You already know the June scene: balloons and flowers, misty-eyed parents holding up cell-phone cameras, kids crossing a stage to receive graduation certificates, applause.
I walked in to the auditorium feeling a sense of astonishment that we had actually made it. Then, watching those culminating 8th graders give their speeches to each other, I realized that that they had done so much more than just ‘make it through.’
Nine years ago, we had enrolled our children in kindergarten, crossing our fingers and hoping that we had made the “right choice.” Ours were the first kids in a program integrating a few white/privileged kids with largely immigrant and working class kids in our gentrifying neighborhood.
I believed in the promise of what we were hoping would be built (indeed, it was that many degrees of maybe). I believed it deeply and wholly. The schools was not new, thousands of parents have sent their loved little ones before me; but we white/privileged families were new. And someone had go first. Just as well that it be me and my kid.
It has been… rocky. Parents have been anxious, teachers have been skeptical, administrations have been dubious (yes, plural. we have had many); support has been inconsistent and partial. And the kids, too, have struggled across the terrain of vastly different ethnic, linguistic, and socioeconomic backgrounds with little institutional guidance. As a parent, I, too, could have had more discussion with my kid, been more intentional in the community.
Piloting something new is hard on everyone. As a parent, it is difficult to stay committed knowing that every kid after yours gets better, more. The learning curves for us all are steep; our second child’s much smoother experience provides constant reminder of this.
I steadied my parenty anxieties with the mantra that our middle class, white, neurotypical, every-privilege-check-box-checked kid would be fine. Because it’s true. When hearing friends talk about all the great goings-ons at other schools, I kept my comparisons consciously expanded beyond the limits of OtherMiddleClassMomsIKnow. “Seriously,” I would repeat to myself, “you’re not trying to raise your kids in Syria. Shut down that FOMO whining. You’re a middle class white mom with middle class white kids with all that privilege; enough.”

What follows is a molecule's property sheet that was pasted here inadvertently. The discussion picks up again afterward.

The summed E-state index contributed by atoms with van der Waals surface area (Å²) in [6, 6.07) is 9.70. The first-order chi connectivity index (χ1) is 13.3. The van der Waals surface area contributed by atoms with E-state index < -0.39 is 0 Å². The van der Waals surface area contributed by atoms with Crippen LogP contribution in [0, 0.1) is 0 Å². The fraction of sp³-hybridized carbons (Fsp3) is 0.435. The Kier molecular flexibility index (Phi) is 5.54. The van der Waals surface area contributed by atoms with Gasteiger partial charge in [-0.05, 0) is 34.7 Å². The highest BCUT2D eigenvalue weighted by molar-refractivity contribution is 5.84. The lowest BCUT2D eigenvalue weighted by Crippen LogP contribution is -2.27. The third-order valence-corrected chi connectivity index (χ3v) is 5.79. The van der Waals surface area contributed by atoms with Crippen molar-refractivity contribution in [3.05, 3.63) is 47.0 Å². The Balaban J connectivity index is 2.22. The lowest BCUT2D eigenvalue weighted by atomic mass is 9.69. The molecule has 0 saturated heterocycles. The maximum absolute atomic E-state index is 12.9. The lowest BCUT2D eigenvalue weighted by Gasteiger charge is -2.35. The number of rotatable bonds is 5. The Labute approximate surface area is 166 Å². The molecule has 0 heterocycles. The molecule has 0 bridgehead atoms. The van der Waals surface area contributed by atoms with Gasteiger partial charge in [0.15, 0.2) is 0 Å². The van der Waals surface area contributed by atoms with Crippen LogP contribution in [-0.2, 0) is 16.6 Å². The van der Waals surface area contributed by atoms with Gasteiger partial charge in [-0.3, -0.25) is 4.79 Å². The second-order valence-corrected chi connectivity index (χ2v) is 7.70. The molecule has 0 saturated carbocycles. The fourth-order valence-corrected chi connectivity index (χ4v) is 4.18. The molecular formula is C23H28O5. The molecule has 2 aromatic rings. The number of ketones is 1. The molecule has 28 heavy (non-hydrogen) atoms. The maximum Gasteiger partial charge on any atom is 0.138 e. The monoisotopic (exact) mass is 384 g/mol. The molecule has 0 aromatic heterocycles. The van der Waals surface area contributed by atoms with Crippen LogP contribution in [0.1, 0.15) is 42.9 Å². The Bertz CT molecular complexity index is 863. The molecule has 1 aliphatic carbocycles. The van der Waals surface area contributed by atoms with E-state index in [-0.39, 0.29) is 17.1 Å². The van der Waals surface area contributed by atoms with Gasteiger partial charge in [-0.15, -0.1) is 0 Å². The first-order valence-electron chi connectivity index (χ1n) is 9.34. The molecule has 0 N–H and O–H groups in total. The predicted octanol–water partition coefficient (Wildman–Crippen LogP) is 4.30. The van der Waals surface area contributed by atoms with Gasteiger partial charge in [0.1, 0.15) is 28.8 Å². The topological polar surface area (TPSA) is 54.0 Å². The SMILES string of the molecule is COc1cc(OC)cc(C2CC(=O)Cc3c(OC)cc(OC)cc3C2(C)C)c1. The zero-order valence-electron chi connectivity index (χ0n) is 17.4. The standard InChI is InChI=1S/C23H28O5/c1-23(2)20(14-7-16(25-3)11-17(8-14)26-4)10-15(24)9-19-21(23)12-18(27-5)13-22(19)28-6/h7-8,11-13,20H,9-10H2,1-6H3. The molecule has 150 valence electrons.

Believing hard in the mission was one thing, ‘going first’ felt like something else. I fantasized that there was something special about being part of a pilot story – though I couldn’t for the life of me figure out what it was.
This year, with the class whittled down to a mere 6% of its kindergarten numbers (so many having left for “better schools”), the phenomenally thoughtful 8th grade teacher made sure that the kids knew that theirs was a special journey, that they were doing more than just showing up to school. Their kindergarten teacher, crying as she gave the keynote culmination speech, reminded them – reminded all of us – of the value of trying, of believing hard, of stepping up. And the students seemed to feel it, too; their weepy student speeches testified to that.
Someone likened this experience to boot camp. Beaten down, abused, made to do unsettling things in mud and sweltering heat while only being given trough-fit food, you emerge at the end as a unit, a team that has been through something transformative together. In that sense, maybe, yes. This is what it has been for this little group of kids.
To all of you out there who are building, who are sharing in the work, and whose kids aren’t getting ‘everything’ as this happens, hold on tight to your mission. Acknowledge the work with your kids, feel the pain AS growth. The discomfort is about something greater.